An extra year of high school? Mention this to your average American student and you can almost hear them shudder. As the Bangor Daily News reports, five years of high school could be an option for Maine high school students. On Tuesday, Governor Paul LePage issued an executive order to create a 19-member task force which will study the idea.
Five years of high school is not meant to penalize students, but to offer them the chance to gain college credit while still in high school. During his campaign last year for governor, LePage issued a report, “Turning the Page: New Ideas to Get Maine Working.” Drawing on a similar program in North Carolina and a nonprofit, the Early College High School Initiative, LePage has suggested that high school students could take introductory-level college courses and end up graduating with both a high school diploma and an associate degree, or two years of transferable college credits. These would all be free, as they’d be part of a student’s secondary school education.
Since 2002, they’ve helped more than 230 schools in 28 states and the District of Columbia make the five-year switch. They specifically work with schools attended by students who may be “first-generation college goers, English language learners, students of color” or from low-income backgrounds—students that often need help getting on the college track.
I’ve heard of similar programs in which colleges and universities pair with local high schools, to allow high school students to take courses for college credit. In some programs, the student takes the courses in their own high school; they aren’t necessarily taught by college professors, but by teachers who have received special training. The courses are supervised by a someone from a college or university, to ensure that the curriculum and course work are on a par with that at a college or university. In other programs, students actually take courses in community colleges or other colleges and universities.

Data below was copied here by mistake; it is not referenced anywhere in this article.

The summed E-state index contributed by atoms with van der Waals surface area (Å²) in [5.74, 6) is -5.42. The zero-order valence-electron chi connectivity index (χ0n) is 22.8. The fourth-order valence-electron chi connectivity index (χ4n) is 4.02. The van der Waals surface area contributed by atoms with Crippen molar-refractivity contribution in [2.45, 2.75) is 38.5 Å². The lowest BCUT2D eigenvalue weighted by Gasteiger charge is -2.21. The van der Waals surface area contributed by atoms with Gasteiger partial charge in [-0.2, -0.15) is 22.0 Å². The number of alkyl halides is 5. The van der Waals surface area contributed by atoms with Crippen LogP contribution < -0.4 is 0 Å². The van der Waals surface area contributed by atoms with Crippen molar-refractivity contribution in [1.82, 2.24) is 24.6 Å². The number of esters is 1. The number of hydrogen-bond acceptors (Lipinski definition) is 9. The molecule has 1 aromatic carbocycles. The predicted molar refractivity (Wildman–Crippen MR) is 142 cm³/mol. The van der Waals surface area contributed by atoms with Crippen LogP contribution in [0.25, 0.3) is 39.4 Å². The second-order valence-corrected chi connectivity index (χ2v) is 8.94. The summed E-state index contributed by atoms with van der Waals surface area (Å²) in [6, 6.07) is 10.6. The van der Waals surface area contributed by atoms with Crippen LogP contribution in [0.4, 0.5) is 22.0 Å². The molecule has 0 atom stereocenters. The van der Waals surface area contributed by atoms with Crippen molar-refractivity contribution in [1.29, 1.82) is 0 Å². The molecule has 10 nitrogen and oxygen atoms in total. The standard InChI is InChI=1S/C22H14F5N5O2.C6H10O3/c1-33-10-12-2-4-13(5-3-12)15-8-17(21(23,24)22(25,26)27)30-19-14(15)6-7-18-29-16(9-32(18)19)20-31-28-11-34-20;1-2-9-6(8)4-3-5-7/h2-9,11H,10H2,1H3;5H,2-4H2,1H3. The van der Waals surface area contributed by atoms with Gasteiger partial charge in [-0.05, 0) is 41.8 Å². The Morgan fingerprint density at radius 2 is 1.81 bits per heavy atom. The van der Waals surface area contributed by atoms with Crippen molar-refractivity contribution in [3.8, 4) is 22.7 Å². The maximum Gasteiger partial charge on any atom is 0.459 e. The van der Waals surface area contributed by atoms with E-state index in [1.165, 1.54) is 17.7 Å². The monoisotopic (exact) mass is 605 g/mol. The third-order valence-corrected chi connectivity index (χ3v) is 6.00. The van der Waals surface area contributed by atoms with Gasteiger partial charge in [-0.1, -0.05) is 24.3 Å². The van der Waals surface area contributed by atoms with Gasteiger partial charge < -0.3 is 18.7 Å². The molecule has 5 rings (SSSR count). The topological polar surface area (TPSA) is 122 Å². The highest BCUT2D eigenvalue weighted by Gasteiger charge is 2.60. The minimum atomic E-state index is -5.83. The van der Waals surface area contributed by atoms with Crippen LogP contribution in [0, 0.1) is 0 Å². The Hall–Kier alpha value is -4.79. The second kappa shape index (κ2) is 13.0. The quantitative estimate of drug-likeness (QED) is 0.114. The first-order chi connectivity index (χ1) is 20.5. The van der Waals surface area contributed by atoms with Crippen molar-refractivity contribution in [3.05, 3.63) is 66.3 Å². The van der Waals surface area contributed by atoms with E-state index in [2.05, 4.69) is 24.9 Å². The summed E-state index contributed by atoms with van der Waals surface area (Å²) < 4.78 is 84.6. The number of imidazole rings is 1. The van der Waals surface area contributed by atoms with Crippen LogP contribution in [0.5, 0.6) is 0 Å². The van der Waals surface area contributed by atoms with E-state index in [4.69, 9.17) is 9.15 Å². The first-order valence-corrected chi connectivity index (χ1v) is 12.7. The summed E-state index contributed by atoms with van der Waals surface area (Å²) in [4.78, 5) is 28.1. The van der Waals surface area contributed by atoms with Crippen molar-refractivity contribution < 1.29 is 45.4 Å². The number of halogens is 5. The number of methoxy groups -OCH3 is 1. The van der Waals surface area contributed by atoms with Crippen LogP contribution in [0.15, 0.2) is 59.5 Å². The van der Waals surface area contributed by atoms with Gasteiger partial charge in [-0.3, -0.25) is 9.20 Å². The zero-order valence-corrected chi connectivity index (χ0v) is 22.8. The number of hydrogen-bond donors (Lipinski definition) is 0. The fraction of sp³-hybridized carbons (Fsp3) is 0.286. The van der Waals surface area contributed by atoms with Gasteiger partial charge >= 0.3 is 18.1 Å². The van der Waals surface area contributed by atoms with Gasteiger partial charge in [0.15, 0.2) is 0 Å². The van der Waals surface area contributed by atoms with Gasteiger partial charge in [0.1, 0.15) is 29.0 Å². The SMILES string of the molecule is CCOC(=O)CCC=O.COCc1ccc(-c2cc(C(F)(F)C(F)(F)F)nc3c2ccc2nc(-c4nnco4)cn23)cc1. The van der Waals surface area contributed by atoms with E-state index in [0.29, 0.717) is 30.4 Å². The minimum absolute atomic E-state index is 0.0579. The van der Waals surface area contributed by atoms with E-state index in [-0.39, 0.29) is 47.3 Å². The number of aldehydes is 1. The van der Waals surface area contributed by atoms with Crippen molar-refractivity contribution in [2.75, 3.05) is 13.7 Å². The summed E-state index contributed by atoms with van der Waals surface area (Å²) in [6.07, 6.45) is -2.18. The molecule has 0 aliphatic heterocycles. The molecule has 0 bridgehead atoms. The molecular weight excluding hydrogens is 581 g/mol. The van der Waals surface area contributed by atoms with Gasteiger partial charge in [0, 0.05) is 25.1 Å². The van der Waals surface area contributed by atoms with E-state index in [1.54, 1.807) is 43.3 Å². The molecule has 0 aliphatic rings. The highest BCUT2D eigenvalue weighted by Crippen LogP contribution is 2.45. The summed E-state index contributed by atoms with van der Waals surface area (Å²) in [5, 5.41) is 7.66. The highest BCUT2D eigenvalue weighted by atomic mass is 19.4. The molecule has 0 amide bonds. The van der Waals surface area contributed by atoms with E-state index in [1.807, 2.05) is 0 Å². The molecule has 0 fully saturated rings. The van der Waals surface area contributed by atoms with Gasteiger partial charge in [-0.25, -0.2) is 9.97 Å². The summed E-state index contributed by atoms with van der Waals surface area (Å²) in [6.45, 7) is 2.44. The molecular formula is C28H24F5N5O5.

Currently, high school students can already work on getting college credit in high school by taking AP courses, as GOOD magazine points out. However, students need to know that just taking an AP course by no means guarantees college credit: Students must take the AP exam and score at a certain level (a 3 or higher).
Even if students complete such course work in the form of college-level classes taught at their high schools or AP courses, a college might still not accept the courses as equivalent. Many colleges and universities have started requiring students to take their own writing courses, regardless of what a student scores on an AP test. While a student is likely to get credit if he or she has taken an actual college course, there’s no universal system for transferring credits earned at one school to another; often, the Dean’s Office makes the decision.
Colleges and universities differ, but just because a student has taken a course in a topic like US History or Calculus or Chemistry in high school doesn’t mean they’ve learned everything about it and can forego that topic. College courses often go far more in-depth and require students to conduct more of their own independent research and analytical work.
On the other hand, more than a few students do start college needing to take remedial classes, especially in topics such as English and math. Some more years of preparation could be helpful and all the more as, students have to pay for the remedial classes in college, but these could be, under LePage’s proposed ideas, covered in public high school.
Come spring of each year, I see so many high school seniors out of class in the morning and wandering around my town, as (in some cases) they’re done with their courses (or, in other cases, cutting class_. Would it be better for students to get started earning college credit instead of just sitting around in their last months of high school? Or after four years, is it simply time for students to say a fare-thee-well to high school and move on?
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